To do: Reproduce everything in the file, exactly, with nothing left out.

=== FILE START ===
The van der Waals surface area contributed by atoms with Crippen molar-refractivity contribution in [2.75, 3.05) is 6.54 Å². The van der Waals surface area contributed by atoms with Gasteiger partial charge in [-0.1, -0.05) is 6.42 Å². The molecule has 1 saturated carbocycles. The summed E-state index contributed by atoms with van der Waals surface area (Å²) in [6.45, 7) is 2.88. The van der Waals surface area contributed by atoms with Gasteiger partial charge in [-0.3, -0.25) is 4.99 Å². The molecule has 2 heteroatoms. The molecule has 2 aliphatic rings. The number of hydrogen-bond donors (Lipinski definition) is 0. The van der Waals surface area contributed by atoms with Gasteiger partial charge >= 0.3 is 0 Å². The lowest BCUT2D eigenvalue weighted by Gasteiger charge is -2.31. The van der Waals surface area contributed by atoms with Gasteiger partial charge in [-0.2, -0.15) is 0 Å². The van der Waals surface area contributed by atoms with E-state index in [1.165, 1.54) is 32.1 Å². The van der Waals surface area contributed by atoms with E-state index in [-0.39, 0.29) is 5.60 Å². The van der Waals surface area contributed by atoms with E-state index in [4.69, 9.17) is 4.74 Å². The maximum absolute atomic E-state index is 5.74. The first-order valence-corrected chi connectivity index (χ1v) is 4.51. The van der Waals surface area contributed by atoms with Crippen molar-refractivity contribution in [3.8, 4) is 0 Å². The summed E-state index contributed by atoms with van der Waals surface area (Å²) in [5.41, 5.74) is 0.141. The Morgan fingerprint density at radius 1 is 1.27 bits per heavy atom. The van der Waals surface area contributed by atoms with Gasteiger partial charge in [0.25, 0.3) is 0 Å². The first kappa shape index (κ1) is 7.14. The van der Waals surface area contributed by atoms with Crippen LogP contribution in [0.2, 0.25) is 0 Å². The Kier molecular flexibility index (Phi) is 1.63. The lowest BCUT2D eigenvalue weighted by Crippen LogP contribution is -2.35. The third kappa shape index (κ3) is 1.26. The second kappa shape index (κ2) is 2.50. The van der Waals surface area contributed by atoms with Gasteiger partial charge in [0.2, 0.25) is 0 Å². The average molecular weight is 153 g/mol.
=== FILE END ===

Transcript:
The van der Waals surface area contributed by atoms with Crippen molar-refractivity contribution in [2.75, 3.05) is 6.54 Å². The van der Waals surface area contributed by atoms with Gasteiger partial charge in [-0.1, -0.05) is 6.42 Å². The molecule has 1 saturated carbocycles. The summed E-state index contributed by atoms with van der Waals surface area (Å²) in [6.45, 7) is 2.88. The van der Waals surface area contributed by atoms with Gasteiger partial charge in [-0.3, -0.25) is 4.99 Å². The molecule has 2 heteroatoms. The molecule has 2 aliphatic rings. The number of hydrogen-bond donors (Lipinski definition) is 0. The van der Waals surface area contributed by atoms with Gasteiger partial charge >= 0.3 is 0 Å². The lowest BCUT2D eigenvalue weighted by Gasteiger charge is -2.31. The van der Waals surface area contributed by atoms with Gasteiger partial charge in [-0.2, -0.15) is 0 Å². The van der Waals surface area contributed by atoms with E-state index in [1.165, 1.54) is 32.1 Å². The van der Waals surface area contributed by atoms with E-state index in [-0.39, 0.29) is 5.60 Å². The van der Waals surface area contributed by atoms with E-state index in [4.69, 9.17) is 4.74 Å². The maximum absolute atomic E-state index is 5.74. The first-order valence-corrected chi connectivity index (χ1v) is 4.51. The van der Waals surface area contributed by atoms with Crippen molar-refractivity contribution in [3.8, 4) is 0 Å². The summed E-state index contributed by atoms with van der Waals surface area (Å²) in [5.41, 5.74) is 0.141. The Morgan fingerprint density at radius 1 is 1.27 bits per heavy atom. The van der Waals surface area contributed by atoms with Gasteiger partial charge in [0.25, 0.3) is 0 Å². The first kappa shape index (κ1) is 7.14. The van der Waals surface area contributed by atoms with Crippen LogP contribution in [0.2, 0.25) is 0 Å². The Kier molecular flexibility index (Phi) is 1.63. The lowest BCUT2D eigenvalue weighted by Crippen LogP contribution is -2.35. The third kappa shape index (κ3) is 1.26. The second kappa shape index (κ2) is 2.50. The van der Waals surface area contributed by atoms with Gasteiger partial charge in [0.2, 0.25) is 0 Å². The average molecular weight is 153 g/mol.